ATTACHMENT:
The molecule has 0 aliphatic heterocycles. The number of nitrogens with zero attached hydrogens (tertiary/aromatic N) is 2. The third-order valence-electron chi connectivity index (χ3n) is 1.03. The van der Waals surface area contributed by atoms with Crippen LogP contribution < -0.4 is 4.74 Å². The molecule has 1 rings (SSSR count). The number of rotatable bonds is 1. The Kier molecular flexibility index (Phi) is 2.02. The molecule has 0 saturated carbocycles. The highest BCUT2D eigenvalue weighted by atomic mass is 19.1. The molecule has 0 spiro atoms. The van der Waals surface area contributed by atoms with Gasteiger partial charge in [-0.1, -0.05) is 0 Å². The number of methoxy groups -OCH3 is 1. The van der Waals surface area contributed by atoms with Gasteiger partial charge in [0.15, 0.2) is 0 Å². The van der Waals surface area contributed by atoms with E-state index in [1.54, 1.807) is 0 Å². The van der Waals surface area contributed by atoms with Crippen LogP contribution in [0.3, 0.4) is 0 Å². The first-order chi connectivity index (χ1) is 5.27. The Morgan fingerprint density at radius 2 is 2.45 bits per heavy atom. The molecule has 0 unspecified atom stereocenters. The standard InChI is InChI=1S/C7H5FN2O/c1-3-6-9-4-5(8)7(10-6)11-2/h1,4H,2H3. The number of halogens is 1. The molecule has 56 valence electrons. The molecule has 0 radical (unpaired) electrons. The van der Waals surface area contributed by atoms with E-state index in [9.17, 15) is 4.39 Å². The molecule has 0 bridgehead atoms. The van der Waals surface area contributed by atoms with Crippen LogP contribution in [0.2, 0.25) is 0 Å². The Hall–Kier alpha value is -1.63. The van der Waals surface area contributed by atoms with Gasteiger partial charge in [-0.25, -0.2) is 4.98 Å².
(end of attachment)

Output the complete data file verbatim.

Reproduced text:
The molecule has 0 aliphatic heterocycles. The number of nitrogens with zero attached hydrogens (tertiary/aromatic N) is 2. The third-order valence-electron chi connectivity index (χ3n) is 1.03. The van der Waals surface area contributed by atoms with Crippen LogP contribution < -0.4 is 4.74 Å². The molecule has 1 rings (SSSR count). The number of rotatable bonds is 1. The Kier molecular flexibility index (Phi) is 2.02. The molecule has 0 saturated carbocycles. The highest BCUT2D eigenvalue weighted by atomic mass is 19.1. The molecule has 0 spiro atoms. The van der Waals surface area contributed by atoms with Gasteiger partial charge in [-0.1, -0.05) is 0 Å². The number of methoxy groups -OCH3 is 1. The van der Waals surface area contributed by atoms with Gasteiger partial charge in [0.15, 0.2) is 0 Å². The van der Waals surface area contributed by atoms with E-state index in [1.54, 1.807) is 0 Å². The van der Waals surface area contributed by atoms with Crippen LogP contribution in [0.3, 0.4) is 0 Å². The first-order chi connectivity index (χ1) is 5.27. The Morgan fingerprint density at radius 2 is 2.45 bits per heavy atom. The molecule has 0 unspecified atom stereocenters. The standard InChI is InChI=1S/C7H5FN2O/c1-3-6-9-4-5(8)7(10-6)11-2/h1,4H,2H3. The number of halogens is 1. The molecule has 56 valence electrons. The molecule has 0 radical (unpaired) electrons. The van der Waals surface area contributed by atoms with E-state index in [9.17, 15) is 4.39 Å². The molecule has 0 bridgehead atoms. The van der Waals surface area contributed by atoms with Crippen LogP contribution in [0.2, 0.25) is 0 Å². The Hall–Kier alpha value is -1.63. The van der Waals surface area contributed by atoms with Gasteiger partial charge in [-0.25, -0.2) is 4.98 Å².